Guest Post: Corruption Among Development NGOs, Part 1–Getting the Facts

Roger Henke, Chairman of the Board of the Southeast Asia Development Program (SADP), a development grantmaker based in Cambodia, contributes the following guest post (the first in a three-part series):

Compared with media attention to corruption among public officials and corporate interests, corruption in the non-profit sector is virtually ignored (though a recent GAB post on NGO corruption in India is a notable exception). This lack of interest is matched by the absence of sustained substantive debates about the sources of NGO sector corruption and the effectiveness of remedial interventions. My own experience with these issues derives from my involvement with the NGO sector in Cambodia. Corruption within our own house is a regular topic of informal conversation, and also makes it into our periodic sectoral assessments (though often through oblique references to concerns like “weak financial systems” and the “lack of checks and balances”). However, there are no efforts at all to go beyond these anecdotes and self-reported “weaknesses” to gather systematic, externally validated evidence about levels of corruption, let alone about issues like costs of corruption or the way it correlates with characteristics of the NGO sector that would offer entry points for positive change.

Given the comparative importance of development aid channeled through the NGO sector in countries like Cambodia, this lack of attention to NGO corruption is unfortunate. Admittedly, gathering information on local NGO (LNGO) corruption is challenging. Yet there are potentially useful sources of information that have not been exploited. For example, LNGOs are funded by grantmakers, and these grantmakers (often criticized by LNGOs for their cumbersome administrative requirements and time-consuming monitoring visits) are a possible source of data about LNGO fraud and its correlates. Additionally, the audit firms with an LNGO client base are another possible source of information.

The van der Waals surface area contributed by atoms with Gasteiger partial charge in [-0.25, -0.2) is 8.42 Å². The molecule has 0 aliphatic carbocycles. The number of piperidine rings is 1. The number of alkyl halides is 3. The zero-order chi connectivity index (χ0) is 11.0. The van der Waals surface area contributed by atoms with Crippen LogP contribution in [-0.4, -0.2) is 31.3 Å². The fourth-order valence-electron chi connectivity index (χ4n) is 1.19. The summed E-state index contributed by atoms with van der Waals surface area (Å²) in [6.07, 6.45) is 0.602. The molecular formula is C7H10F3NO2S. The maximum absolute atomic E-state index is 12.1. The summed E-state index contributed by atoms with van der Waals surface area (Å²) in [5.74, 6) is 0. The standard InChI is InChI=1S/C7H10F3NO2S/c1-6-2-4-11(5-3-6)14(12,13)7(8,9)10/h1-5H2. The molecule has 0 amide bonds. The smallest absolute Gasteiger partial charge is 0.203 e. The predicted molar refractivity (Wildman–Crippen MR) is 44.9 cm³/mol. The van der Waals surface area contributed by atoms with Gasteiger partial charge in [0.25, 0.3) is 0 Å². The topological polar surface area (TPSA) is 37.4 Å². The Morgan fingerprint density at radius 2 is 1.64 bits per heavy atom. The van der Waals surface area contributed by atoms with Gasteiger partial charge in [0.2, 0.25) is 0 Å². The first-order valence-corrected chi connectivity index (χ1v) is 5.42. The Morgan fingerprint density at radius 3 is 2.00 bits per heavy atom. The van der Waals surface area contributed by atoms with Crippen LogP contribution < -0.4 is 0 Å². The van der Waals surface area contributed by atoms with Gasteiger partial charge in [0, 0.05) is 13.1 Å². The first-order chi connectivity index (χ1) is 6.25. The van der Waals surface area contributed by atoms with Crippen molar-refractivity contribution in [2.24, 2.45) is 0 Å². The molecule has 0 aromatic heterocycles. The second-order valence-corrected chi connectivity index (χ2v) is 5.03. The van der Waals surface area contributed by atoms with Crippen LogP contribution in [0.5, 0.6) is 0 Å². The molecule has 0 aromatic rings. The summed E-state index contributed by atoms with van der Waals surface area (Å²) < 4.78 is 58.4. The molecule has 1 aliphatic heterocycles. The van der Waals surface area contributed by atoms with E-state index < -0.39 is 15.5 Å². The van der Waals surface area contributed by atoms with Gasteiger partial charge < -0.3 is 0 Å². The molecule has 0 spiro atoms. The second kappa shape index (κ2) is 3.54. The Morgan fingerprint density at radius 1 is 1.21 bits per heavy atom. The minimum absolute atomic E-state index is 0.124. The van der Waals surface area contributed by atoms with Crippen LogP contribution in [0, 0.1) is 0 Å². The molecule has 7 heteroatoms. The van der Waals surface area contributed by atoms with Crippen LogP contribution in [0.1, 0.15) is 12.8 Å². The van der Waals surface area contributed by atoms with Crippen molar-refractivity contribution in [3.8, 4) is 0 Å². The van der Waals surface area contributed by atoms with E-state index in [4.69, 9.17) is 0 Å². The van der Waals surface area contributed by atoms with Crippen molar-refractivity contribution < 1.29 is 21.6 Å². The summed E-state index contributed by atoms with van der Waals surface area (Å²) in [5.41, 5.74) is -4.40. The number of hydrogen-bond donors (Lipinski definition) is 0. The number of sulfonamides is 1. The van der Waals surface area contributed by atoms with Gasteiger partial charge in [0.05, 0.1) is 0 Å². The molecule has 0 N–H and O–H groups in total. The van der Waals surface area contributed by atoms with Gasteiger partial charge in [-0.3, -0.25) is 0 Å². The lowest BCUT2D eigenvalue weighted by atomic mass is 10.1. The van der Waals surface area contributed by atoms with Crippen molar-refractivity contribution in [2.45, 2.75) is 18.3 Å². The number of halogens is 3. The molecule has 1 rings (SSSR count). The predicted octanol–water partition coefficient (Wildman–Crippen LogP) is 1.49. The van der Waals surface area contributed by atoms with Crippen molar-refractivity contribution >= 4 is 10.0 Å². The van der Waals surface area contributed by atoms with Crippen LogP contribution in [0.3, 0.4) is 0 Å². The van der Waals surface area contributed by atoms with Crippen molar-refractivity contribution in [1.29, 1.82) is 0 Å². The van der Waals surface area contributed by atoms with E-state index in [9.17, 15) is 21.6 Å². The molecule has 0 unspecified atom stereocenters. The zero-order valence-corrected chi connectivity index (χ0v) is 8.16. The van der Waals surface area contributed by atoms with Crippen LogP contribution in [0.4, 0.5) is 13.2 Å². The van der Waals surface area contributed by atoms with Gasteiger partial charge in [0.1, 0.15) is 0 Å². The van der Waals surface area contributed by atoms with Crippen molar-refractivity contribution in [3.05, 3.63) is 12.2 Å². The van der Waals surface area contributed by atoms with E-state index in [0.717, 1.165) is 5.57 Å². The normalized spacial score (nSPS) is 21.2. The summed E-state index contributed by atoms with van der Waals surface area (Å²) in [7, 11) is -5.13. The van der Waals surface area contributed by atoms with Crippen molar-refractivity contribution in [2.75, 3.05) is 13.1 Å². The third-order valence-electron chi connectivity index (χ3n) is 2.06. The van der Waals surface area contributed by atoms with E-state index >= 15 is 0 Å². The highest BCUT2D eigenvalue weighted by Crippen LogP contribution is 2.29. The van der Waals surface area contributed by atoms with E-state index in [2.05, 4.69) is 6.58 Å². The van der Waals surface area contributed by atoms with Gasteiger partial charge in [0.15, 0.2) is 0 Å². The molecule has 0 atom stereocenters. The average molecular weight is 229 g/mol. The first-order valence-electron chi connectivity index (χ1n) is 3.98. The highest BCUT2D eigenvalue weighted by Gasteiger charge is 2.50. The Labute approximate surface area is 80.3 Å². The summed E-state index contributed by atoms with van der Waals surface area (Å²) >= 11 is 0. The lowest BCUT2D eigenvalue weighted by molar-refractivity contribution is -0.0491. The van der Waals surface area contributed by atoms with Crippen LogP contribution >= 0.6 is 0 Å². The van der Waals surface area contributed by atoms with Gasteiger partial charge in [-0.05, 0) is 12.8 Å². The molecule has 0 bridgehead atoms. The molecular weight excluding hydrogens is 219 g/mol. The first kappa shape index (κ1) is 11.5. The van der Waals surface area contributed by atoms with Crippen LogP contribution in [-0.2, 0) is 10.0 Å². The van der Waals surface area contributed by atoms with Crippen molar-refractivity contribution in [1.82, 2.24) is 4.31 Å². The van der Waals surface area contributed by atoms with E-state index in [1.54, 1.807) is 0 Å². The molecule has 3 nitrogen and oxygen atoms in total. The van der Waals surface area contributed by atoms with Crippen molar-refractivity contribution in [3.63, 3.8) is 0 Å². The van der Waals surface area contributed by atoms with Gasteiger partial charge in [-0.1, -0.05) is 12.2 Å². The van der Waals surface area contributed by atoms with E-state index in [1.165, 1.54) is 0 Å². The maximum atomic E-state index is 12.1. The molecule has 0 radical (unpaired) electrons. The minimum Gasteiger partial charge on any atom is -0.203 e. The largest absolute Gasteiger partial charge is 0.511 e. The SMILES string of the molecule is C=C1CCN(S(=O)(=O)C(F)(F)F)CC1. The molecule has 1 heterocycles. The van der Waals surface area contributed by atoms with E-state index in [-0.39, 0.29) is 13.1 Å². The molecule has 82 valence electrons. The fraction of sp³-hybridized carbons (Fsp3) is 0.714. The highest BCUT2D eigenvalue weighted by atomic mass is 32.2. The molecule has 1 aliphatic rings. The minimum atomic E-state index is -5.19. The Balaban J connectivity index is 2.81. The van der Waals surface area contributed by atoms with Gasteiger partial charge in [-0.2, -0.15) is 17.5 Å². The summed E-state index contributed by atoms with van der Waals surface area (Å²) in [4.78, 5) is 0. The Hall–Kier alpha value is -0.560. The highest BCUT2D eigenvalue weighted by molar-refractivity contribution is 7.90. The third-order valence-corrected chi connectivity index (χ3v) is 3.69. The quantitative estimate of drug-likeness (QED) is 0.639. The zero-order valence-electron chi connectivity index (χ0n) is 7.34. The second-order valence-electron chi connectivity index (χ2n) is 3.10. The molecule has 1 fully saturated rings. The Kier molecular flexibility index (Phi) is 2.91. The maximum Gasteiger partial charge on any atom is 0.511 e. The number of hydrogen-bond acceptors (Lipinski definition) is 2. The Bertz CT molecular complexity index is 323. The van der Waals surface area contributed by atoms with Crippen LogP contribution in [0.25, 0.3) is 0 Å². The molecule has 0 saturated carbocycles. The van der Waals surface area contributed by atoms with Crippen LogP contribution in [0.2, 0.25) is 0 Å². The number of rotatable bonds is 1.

In 2014, to test the willingness of grantmakers and audit firms to share information on their LNGO partners and NGO client base, we at SADP piloted a grantmaker and audit firm survey. The results were promising enough to repeat and expand the exercise in 2015. In this second grantmaker survey, 18 out of 26 grantmakers approached agreed to participate, and 13 of those 18 shared LNGO partner-level information (for a sample of 93 LNGOs). The grantmaker survey queried incidence and seriousness of (1) financial management problems, (2) governance problems, and (3) fraud. (In order to maximize participation, the survey prioritized brevity and simplicity over depth of information.) The audit firm survey (in which four of the five firms approached agreed to participate) asked only for some aggregate data (total number of LNGO audited, number of audits that identified fraud, number of audits that flagged serious financial system issues, etc.). Admittedly, neither the sample of grantmakers nor the sample of LNGOs is statistically representative of Cambodia’s NGO sector, but the surveys provide more valid information about corruption in development NGOs in Cambodia than has previously been available. And the quantitative picture emerging from the combination of these two data-sources about the organizational quality of Cambodian LNGOs is both revealing and disheartening. Interested readers should check out the full report; the most important findings are as follows: Continue reading

Will the Panama Papers Lead to Criminal Prosecutions?

 

“[T]housands of prosecutions could stem from the Panama Papers, if only law enforcement could access and evaluate the actual documents. [But] ICIJ and its partner publications have rightly stated that they will not provide them to law enforcement agencies.”

Manifesto of “John Doe,” the Panama Papers leaker, May 6, 2016

Is Mr. Doe correct?  Will thousands of tax cheats, corrupt politicians and other crooks get off scot free because prosecutors, anticorruption commissions, tax and customs authorities, and other law enforcement agencies can’t obtain the documents that constitute the Panama Papers?

This is surely a possibility.  In some countries the stories written on the Panama Papers do not identify who used the services of Panamanian law firm Mossack Fonseca to establish a corporation in the British Virgin Islands, Nevada, or other offshore jurisdiction.  The rules governing the opening of a criminal investigation in most countries are (with very good reason) quite stringent, and without knowing who actually opened an offshore corporation the authorities in some countries will be powerless to proceed.  Even in those countries where the owners of offshore corporations have been revealed, that may not be enough for a criminal investigation.  As Mossack Fonseca and its defenders have reminded the public (ad nauseam), owning a corporation in another country is not by itself illegal.

One tact authorities in these countries could take would be to focus on the law firms, banks, and other entities in their countries that introduced their nationals to Mossack Fonseca.  As explained in earlier posts (here, here and here), these “introducers” are the critical link in the chain of transactions that starts with a tax evader or corrupt politician’s need to hide money and ends with his or her ownership of an offshore corporation that cannot be traced to them. Moreover, not only are the introducers the critical link; they are the vulnerable link as well. Continue reading